San Juan Mountains. Photo: Jeff Cricco
SCARPA-sponsored athlete Angela Hawse is the complete package. She’s a fully accredited mountain guide who’s at home on skis, rock and ice. In addition to having her advanced mountaineering credentials, she’s also an academic, a rock ’n roll fan, and a fund raiser. The Ridgeway, CO-based Hawse is in her prime, and we were lucky to have an audience with the climbing original.
You’ve been guiding for over two decades, and are the 6th American woman to achieve full AMGA certification. How does it feel to be at the vanguard of female guiding?
It feels great to be doing what I love to do. It made me happy 25 years ago, and I still find incredible satisfaction with my work as a guide. At the vanguard of female climbing… well, that’s quite a statement! I’ve been guiding longer than most women, simply because I’ve stuck with it. There aren’t many women guides out there in the first place, not nearly enough. Often it seems after a decade or so, most women move on to something more sustainable for themselves. I am psyched to have found a career that suits me, makes me happy, that enables me to meet interesting people, and travel to remarkable places.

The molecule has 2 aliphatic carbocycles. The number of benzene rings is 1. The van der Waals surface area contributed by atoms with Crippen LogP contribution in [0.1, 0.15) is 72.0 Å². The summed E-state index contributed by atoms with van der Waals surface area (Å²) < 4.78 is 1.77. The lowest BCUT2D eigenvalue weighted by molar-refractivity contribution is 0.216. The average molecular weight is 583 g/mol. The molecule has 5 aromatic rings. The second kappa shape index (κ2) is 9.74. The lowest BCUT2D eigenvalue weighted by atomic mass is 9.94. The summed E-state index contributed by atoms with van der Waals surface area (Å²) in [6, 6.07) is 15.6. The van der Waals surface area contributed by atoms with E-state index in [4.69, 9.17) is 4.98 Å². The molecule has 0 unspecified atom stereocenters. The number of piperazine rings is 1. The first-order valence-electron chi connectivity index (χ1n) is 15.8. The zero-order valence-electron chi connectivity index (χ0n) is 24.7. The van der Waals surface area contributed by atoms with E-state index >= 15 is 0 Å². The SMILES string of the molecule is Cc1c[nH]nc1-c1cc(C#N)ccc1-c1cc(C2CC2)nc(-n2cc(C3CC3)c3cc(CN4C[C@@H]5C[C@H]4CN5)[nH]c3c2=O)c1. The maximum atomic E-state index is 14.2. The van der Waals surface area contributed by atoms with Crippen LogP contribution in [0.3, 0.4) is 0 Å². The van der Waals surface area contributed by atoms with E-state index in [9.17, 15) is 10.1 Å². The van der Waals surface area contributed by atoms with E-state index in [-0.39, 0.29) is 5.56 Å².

Achieving full IFMGA/AMGA Mountain Guide certification was a long-standing goal, and one I’m super proud to have accomplished. It was not easy. Being the recipient of this year’s AMGA Guide of the Year award was a huge honor, and I am humbled to be the second woman to receive that award. Kathy Cosley, my long-time mentor and friend was the first. I suppose I should raise my rates, if I am at the vanguard!
Exum Ridge of Grand Teton, Photo: Ace Kvale
You are the first woman instructor and examiner for the AMGA guide-training program, but you’ve also gotten your MA in International Mountain Conservation. Are the two a meeting of experience and academia?
My MA in International Mountain Conservation carries over to all my work in the mountains. I consider myself, and my role as a guide, to be a steward and ambassador of wild lands wherever I go, with humility. I work hard to impart a sense of respect, awe and responsibility to my guests and students through little lessons about the environment and LNT (leave no trace) practice everyday. It’s what every guide should be doing. Our mountains are precious. Teaching someone about geology, weather, snow physics or flora and fauna adds so much to their experience and goes a long way, well beyond their experience of just climbing or skiing.
On international expeditions, integrating cultural understanding and bridging the human experience in the mountains dissolves boundaries. I’m totally stoked to be working with aspiring guides. My outlook as a guide, and the opportunity to bring both a woman’s and a naturalist’s perspective to a predominately male profession, I believe, adds an invaluable perspective. Margaret Wheeler is the only other woman on the Team, and she is awesome. It’s really an honor to be on the AMGA Instructor Team working with the best of the best and training the next generation of guides. Continue reading...